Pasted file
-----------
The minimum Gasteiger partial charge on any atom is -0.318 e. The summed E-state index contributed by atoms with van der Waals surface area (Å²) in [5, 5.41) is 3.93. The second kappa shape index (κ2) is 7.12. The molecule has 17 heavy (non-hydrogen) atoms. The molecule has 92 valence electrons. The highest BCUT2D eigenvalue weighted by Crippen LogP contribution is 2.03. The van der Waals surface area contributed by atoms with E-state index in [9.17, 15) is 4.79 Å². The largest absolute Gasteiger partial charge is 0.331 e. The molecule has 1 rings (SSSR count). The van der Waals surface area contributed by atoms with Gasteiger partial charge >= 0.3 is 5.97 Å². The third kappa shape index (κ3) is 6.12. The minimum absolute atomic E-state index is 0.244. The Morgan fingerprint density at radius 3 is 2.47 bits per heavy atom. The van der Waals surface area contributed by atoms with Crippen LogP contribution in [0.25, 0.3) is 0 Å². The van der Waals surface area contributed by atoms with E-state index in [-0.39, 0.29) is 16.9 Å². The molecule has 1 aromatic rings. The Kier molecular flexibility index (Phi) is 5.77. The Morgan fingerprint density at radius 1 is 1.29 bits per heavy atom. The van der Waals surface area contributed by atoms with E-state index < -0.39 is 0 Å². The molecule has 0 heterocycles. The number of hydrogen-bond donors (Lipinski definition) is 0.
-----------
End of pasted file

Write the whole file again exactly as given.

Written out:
The minimum Gasteiger partial charge on any atom is -0.318 e. The summed E-state index contributed by atoms with van der Waals surface area (Å²) in [5, 5.41) is 3.93. The second kappa shape index (κ2) is 7.12. The molecule has 17 heavy (non-hydrogen) atoms. The molecule has 92 valence electrons. The highest BCUT2D eigenvalue weighted by Crippen LogP contribution is 2.03. The van der Waals surface area contributed by atoms with E-state index in [9.17, 15) is 4.79 Å². The largest absolute Gasteiger partial charge is 0.331 e. The molecule has 1 rings (SSSR count). The van der Waals surface area contributed by atoms with Gasteiger partial charge >= 0.3 is 5.97 Å². The third kappa shape index (κ3) is 6.12. The minimum absolute atomic E-state index is 0.244. The Morgan fingerprint density at radius 3 is 2.47 bits per heavy atom. The van der Waals surface area contributed by atoms with Crippen LogP contribution in [0.25, 0.3) is 0 Å². The van der Waals surface area contributed by atoms with E-state index in [-0.39, 0.29) is 16.9 Å². The molecule has 1 aromatic rings. The Kier molecular flexibility index (Phi) is 5.77. The Morgan fingerprint density at radius 1 is 1.29 bits per heavy atom. The van der Waals surface area contributed by atoms with E-state index < -0.39 is 0 Å². The molecule has 0 heterocycles. The number of hydrogen-bond donors (Lipinski definition) is 0.